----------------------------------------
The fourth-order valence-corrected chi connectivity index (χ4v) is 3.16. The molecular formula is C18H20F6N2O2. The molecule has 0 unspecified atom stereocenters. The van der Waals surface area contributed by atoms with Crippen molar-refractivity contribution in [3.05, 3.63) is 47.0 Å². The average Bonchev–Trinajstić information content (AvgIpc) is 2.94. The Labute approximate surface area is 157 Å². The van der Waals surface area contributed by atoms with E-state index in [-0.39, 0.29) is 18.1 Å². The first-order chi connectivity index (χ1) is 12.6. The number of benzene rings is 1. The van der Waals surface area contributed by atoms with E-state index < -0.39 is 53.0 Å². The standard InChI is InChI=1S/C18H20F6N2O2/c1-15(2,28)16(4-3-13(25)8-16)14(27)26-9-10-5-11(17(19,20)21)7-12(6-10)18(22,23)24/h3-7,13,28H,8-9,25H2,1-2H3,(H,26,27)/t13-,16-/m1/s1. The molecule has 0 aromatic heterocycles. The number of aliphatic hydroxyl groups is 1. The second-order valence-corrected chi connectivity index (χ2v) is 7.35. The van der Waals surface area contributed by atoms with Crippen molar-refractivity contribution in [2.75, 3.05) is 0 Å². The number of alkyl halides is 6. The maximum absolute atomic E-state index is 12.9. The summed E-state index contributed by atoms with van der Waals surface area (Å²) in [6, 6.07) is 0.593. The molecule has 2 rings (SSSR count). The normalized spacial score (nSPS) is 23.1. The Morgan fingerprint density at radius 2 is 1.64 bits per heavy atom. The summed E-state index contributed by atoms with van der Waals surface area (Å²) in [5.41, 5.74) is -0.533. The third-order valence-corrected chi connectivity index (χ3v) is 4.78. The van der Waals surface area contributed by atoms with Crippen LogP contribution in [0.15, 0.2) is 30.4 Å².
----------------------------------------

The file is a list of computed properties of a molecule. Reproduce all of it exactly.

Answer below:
The fourth-order valence-corrected chi connectivity index (χ4v) is 3.16. The molecular formula is C18H20F6N2O2. The molecule has 0 unspecified atom stereocenters. The van der Waals surface area contributed by atoms with Crippen molar-refractivity contribution in [3.05, 3.63) is 47.0 Å². The average Bonchev–Trinajstić information content (AvgIpc) is 2.94. The Labute approximate surface area is 157 Å². The van der Waals surface area contributed by atoms with E-state index in [-0.39, 0.29) is 18.1 Å². The first-order chi connectivity index (χ1) is 12.6. The number of benzene rings is 1. The van der Waals surface area contributed by atoms with E-state index < -0.39 is 53.0 Å². The standard InChI is InChI=1S/C18H20F6N2O2/c1-15(2,28)16(4-3-13(25)8-16)14(27)26-9-10-5-11(17(19,20)21)7-12(6-10)18(22,23)24/h3-7,13,28H,8-9,25H2,1-2H3,(H,26,27)/t13-,16-/m1/s1. The molecule has 0 aromatic heterocycles. The number of aliphatic hydroxyl groups is 1. The second-order valence-corrected chi connectivity index (χ2v) is 7.35. The van der Waals surface area contributed by atoms with Crippen molar-refractivity contribution in [2.75, 3.05) is 0 Å². The number of alkyl halides is 6. The maximum absolute atomic E-state index is 12.9. The summed E-state index contributed by atoms with van der Waals surface area (Å²) in [6, 6.07) is 0.593. The molecule has 2 rings (SSSR count). The normalized spacial score (nSPS) is 23.1. The Morgan fingerprint density at radius 2 is 1.64 bits per heavy atom. The summed E-state index contributed by atoms with van der Waals surface area (Å²) in [5.41, 5.74) is -0.533. The third-order valence-corrected chi connectivity index (χ3v) is 4.78. The van der Waals surface area contributed by atoms with Crippen LogP contribution in [0.15, 0.2) is 30.4 Å².